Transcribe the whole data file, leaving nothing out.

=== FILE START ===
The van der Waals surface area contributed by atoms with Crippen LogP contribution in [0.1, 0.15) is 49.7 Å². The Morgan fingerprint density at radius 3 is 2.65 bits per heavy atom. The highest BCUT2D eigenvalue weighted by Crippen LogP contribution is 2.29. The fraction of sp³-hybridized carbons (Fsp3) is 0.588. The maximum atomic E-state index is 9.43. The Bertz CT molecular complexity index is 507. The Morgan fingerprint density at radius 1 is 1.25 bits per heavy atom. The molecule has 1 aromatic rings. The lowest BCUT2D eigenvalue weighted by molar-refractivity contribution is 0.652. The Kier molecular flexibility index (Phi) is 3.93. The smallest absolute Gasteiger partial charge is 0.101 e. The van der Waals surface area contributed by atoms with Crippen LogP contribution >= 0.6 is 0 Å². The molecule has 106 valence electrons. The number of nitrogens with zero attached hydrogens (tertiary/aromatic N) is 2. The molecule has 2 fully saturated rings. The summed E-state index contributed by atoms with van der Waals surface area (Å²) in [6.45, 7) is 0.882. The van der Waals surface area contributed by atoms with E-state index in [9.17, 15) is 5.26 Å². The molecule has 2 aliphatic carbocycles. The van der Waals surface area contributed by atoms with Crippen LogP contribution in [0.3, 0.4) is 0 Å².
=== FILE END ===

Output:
The van der Waals surface area contributed by atoms with Crippen LogP contribution in [0.1, 0.15) is 49.7 Å². The Morgan fingerprint density at radius 3 is 2.65 bits per heavy atom. The highest BCUT2D eigenvalue weighted by Crippen LogP contribution is 2.29. The fraction of sp³-hybridized carbons (Fsp3) is 0.588. The maximum atomic E-state index is 9.43. The Bertz CT molecular complexity index is 507. The Morgan fingerprint density at radius 1 is 1.25 bits per heavy atom. The molecule has 1 aromatic rings. The lowest BCUT2D eigenvalue weighted by molar-refractivity contribution is 0.652. The Kier molecular flexibility index (Phi) is 3.93. The smallest absolute Gasteiger partial charge is 0.101 e. The van der Waals surface area contributed by atoms with Crippen LogP contribution >= 0.6 is 0 Å². The molecule has 106 valence electrons. The number of nitrogens with zero attached hydrogens (tertiary/aromatic N) is 2. The molecule has 2 fully saturated rings. The summed E-state index contributed by atoms with van der Waals surface area (Å²) in [6.45, 7) is 0.882. The van der Waals surface area contributed by atoms with E-state index in [9.17, 15) is 5.26 Å². The molecule has 2 aliphatic carbocycles. The van der Waals surface area contributed by atoms with Crippen LogP contribution in [0.3, 0.4) is 0 Å².